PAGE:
On August 12, 2016, the U.S. Court of Appeals for the Eighth Circuit affirmed summary judgment with respect to FCA claims asserted against an anesthesia practice based on the theory that the practice's physicians billed Medicare for anesthesia services without being present in the operating room during the patients' "emergence" from anesthesia. In U.S. ex rel. Donegan v. Anesthesia Associates of Kansas City, PC, the Eight Circuit concluded that the relator failed to establish that the practice acted with the requisite knowledge because the practice's interpretation of the billing regulation at issue was "objectively reasonable."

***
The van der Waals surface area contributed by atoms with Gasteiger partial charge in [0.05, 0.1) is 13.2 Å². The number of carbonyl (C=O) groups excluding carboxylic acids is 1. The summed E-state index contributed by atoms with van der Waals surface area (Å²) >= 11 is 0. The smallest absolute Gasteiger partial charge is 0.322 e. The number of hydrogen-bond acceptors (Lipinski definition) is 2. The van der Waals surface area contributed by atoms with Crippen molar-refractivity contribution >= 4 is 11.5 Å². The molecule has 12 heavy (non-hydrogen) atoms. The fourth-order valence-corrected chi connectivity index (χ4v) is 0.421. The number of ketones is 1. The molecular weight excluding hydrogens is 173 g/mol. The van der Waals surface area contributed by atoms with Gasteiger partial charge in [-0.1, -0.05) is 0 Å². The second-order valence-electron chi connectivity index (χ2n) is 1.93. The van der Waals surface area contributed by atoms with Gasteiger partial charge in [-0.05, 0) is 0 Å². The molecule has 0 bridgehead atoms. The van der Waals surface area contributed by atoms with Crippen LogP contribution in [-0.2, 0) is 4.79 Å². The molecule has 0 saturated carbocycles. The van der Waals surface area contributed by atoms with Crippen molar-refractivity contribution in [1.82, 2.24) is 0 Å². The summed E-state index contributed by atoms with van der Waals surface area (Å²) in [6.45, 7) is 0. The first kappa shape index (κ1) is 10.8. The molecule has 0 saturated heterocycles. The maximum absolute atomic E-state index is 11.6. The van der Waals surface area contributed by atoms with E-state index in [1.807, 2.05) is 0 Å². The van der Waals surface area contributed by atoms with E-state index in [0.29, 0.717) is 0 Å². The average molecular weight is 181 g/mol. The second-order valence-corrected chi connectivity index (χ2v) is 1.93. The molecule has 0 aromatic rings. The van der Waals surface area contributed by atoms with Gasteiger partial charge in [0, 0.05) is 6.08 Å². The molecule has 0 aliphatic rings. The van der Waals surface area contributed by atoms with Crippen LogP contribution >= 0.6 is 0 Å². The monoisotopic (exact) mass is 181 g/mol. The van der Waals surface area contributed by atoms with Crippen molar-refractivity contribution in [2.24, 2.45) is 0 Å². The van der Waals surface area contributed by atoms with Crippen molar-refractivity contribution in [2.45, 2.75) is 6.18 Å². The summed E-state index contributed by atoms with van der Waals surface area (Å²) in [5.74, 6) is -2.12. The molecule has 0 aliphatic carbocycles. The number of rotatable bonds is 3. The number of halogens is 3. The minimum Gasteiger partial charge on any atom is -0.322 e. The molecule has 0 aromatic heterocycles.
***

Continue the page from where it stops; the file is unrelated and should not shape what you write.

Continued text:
The relator alleged that the practice improperly billed the government at the "medical direction" level of billing for anesthesia services. Medical direction billing requires that an anesthesiologist satisfy seven different steps, including participating in "the most demanding aspects of anesthesia pain including, if applicable, induction and emergence." The relator alleged that the practice failed to satisfy that step because its anesthesiologists were almost never present during "emergence" since they typically did not see the patient after surgery until the patient was delivered to the Post-Anesthesia Care Unit (PACU) for recovery. Under even the broadest definition, the relator argued that "emergence" ends when the patient is turned over to the PACU staff.
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